It was no problem at all to take the bicycle on the train. It was allowed in a separate carriage. Because the most expensive class (private mini compartment with beds) and the luxury class (wide seats) were sold out well in advance, we had “only” first class tickets (the cheapest). However, even our seats turned out to be in very good condition and comfortable. Although you may wonder which seat is really comfortable for a 17 hour train journey including the night. With about 650km to cover and a travel time that extended to 20 hours it will not surprise you that the pace of the train was very slow. An average of 32km per hour! Riders sometimes flanked us at the same pace. With the € 6,- that the train tickets cost us each, we can say that we got value for money!

The route from Justo Daract to the west was for the most part on Ruta 7, the major road towards the provincial capital, Mendoza, and therefore two lanes and a wide shoulder in both directions. The road was fairly quiet and cars and trucks drove around us in an arc but the scenery was monotonous and dry. From the village of La Paz we could fortunately follow a narrower regional road that took us past more villages. Every now and then we even encountered a bicycle path.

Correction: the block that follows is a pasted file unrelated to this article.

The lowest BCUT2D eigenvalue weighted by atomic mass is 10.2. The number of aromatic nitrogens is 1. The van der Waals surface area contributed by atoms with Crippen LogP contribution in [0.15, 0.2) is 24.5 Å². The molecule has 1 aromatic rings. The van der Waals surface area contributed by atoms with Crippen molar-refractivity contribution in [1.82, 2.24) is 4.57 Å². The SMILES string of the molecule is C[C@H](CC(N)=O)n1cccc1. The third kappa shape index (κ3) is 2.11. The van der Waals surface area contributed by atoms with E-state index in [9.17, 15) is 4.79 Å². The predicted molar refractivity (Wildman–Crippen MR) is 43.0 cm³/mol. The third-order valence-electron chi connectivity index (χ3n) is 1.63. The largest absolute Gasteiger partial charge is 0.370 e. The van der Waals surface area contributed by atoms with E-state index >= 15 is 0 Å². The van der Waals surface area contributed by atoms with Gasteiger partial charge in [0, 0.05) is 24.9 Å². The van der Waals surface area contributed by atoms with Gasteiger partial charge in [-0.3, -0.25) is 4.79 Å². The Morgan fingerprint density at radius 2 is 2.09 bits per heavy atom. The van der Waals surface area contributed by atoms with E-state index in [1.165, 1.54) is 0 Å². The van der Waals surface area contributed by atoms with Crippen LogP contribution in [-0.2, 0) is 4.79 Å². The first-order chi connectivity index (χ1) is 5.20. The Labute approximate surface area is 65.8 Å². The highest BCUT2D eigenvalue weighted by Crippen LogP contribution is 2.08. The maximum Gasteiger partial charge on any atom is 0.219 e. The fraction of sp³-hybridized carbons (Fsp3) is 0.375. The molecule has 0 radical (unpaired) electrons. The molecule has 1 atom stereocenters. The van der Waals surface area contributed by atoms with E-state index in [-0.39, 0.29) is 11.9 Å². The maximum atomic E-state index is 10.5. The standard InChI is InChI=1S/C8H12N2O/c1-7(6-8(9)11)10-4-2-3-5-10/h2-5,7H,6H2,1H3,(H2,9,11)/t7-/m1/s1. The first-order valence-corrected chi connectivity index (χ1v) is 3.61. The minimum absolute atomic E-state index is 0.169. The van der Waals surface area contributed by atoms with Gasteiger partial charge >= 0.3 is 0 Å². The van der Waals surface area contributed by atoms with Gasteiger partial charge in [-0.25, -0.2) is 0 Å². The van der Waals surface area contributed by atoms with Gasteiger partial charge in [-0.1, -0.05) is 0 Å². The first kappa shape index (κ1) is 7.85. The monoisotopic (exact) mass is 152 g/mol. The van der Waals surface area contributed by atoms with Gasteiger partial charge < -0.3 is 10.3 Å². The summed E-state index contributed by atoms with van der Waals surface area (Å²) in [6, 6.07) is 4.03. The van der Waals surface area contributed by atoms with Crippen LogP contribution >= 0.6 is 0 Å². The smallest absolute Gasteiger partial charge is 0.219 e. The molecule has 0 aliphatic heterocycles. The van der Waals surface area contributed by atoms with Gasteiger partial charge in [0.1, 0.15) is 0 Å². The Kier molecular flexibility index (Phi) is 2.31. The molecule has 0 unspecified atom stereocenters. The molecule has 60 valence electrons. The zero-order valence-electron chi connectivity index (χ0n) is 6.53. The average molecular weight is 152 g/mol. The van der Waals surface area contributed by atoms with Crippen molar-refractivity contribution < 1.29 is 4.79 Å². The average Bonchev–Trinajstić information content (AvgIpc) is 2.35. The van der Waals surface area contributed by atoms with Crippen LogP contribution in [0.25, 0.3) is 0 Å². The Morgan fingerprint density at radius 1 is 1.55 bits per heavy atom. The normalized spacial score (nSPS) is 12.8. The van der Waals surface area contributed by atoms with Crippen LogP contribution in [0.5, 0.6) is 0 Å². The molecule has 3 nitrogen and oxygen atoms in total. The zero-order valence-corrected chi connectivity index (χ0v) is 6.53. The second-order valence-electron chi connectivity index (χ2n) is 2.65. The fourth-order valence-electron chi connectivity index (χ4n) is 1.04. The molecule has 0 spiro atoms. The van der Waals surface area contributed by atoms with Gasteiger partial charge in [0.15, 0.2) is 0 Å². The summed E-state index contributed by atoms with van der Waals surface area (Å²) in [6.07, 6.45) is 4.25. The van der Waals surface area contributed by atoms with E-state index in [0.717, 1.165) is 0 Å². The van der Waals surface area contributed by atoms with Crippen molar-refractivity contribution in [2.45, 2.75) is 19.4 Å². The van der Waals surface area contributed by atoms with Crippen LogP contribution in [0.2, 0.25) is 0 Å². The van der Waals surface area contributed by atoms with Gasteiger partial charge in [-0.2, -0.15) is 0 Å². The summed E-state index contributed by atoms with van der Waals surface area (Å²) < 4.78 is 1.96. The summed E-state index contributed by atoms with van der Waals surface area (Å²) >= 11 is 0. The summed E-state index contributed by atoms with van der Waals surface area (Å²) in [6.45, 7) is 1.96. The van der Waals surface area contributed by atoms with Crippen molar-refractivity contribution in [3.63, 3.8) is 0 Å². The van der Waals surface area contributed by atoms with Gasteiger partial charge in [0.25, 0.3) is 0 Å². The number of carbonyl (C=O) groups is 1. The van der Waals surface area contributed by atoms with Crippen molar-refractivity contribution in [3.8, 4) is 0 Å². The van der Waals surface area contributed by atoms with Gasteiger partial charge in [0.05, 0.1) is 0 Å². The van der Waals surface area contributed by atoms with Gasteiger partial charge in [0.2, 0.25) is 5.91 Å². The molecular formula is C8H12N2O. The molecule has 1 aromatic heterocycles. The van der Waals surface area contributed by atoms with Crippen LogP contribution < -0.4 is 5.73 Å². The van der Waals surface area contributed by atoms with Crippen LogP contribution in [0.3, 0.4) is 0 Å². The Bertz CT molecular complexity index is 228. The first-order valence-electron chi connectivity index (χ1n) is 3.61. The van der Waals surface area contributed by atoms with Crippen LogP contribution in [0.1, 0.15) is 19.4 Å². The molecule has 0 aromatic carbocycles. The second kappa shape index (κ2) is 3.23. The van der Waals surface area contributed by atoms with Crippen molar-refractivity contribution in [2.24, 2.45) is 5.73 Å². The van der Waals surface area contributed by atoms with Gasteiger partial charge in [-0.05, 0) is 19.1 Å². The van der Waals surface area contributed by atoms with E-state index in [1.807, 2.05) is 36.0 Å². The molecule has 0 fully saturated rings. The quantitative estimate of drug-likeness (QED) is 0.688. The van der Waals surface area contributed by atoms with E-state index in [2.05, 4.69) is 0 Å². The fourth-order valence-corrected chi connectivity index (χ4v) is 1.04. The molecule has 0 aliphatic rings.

We camped in the berm and behind the berm. Among prickly bushes of all shapes and sizes that caused several flat tires and because of which we bought yoga mats to put under our air mattresses. An unfriendly natural environment when you move and sleep on air and when your gear needs to be and stay waterproof. To avoid leaking mats, I sat on my knees feeling the entire piece of ground to check for the spiny balls that sting so viciously. It turned out to be the only way to find them all, albeit because they stung mean painfully in my hands.